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The Hill features Climate Depot: ‘It is refreshing to have an EPA chief who embraces science’


The Hill: EPA chief’s questions about climate science draw new scrutiny

BY TIMOTHY CAMA – 02/10/18 06:37 PM EST

Environmental Protection Agency (EPA) head Scott Pruitt is getting bolder in questioning climate change.

In several recent public comments, Pruitt has sowed doubt about whether global warming is harmful to humans, and whether anyone could truly know what the Earth’s “ideal” temperature would be in 2100. “Is it an existential threat? Is it something that is unsustainable? Or what kind of effect or harm is this going to have,” Pruitt said in an interview with Las Vegas television station KSNV. “We know that humans have most flourished during times of, what? Warming trends. So I think there’s assumptions made that because the climate is warming, that that necessarily is a bad thing.” Pruitt in recent months has frequently questioned if scientists know the ideal surface temperature of the earth. In making the case that governments should reduce the greenhouse gases believed to lead to global warming, scientists have discussed what the average global temperature at ground level could be in 2100. “There are things we know and things we don’t know. I think it’s pretty arrogant for people in 2018 to say ‘you know, we know what the ideal surface temperature should be in the year 2100,’ ” he said on the New York Times podcast “The Daily” earlier in February…“No one disputes the climate changes, is changing, and we see that is a constant. We obviously contribute to it,” he told the Nevada TV station. “But I think the bigger question is … is it an existential threat? Is it something that is unsustainable? Or what kind of effect or harm is this going to have.”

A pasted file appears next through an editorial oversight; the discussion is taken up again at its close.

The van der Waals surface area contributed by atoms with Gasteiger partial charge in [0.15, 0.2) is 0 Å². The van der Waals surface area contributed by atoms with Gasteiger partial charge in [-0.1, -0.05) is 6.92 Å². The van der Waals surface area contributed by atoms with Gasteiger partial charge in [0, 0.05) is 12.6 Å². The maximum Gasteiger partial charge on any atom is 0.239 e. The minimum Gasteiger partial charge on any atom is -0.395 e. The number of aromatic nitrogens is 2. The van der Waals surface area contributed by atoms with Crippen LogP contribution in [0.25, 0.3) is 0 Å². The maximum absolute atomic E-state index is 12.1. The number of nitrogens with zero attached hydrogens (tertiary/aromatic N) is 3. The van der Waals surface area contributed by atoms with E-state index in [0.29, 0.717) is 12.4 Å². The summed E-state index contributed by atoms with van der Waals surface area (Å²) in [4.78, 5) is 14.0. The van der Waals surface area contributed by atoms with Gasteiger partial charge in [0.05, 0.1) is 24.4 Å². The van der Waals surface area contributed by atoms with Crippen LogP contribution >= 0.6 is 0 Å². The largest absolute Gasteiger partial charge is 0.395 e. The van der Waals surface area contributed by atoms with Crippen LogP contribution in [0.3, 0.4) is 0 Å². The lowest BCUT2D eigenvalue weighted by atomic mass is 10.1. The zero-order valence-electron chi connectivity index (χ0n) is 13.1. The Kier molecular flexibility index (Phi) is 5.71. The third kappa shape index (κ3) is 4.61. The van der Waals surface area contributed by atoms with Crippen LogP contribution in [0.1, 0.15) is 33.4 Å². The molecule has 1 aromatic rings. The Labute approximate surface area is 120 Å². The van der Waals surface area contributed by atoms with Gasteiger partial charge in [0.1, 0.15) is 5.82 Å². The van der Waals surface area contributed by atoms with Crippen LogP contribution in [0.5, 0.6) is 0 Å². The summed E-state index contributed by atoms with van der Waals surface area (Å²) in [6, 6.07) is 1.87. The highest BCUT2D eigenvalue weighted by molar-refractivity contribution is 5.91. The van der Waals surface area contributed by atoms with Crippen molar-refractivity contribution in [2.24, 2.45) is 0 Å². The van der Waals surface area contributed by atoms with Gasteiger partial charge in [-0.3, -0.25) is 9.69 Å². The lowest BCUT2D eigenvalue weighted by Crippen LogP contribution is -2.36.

Pruitt’s statements have alarmed many in the scientific community, who see a thinly-disguised denial of the science behind climate change. “This is a standard trope of climate change denialism and it is ill-premised,” said Michael Mann, a Penn State University atmospheric science professor. “The ideal temperature for us is of course the temperature that our entire civilization and infrastructure was built around and tailored to — i.e. the temperature range that prevailed since the dawn of civilization until we began burning fossil fuels and warming the planet at an unprecedented rate,” added Mann who is known for taking on climate skeptics.

Pruitt’s statements align closely with some of what outspoken climate skeptics have been arguing for years: the harm to humans from global warming is overstated. “I think Administrator Pruitt’s comments show that he is getting up to speed on climate science,” said Myron Ebell, director of the energy and environment center at the Competitive Enterprise Institute. “The evidence so far is that humankind is on the whole better off with the slightly warmer temperatures compared to the widespread crop failures and big storms that were prevalent during the Little Ice Age from the fifteenth to the nineteenth centuries,” he said. “Thus I think Administrator Pruitt is right to say that some more warming may be good.”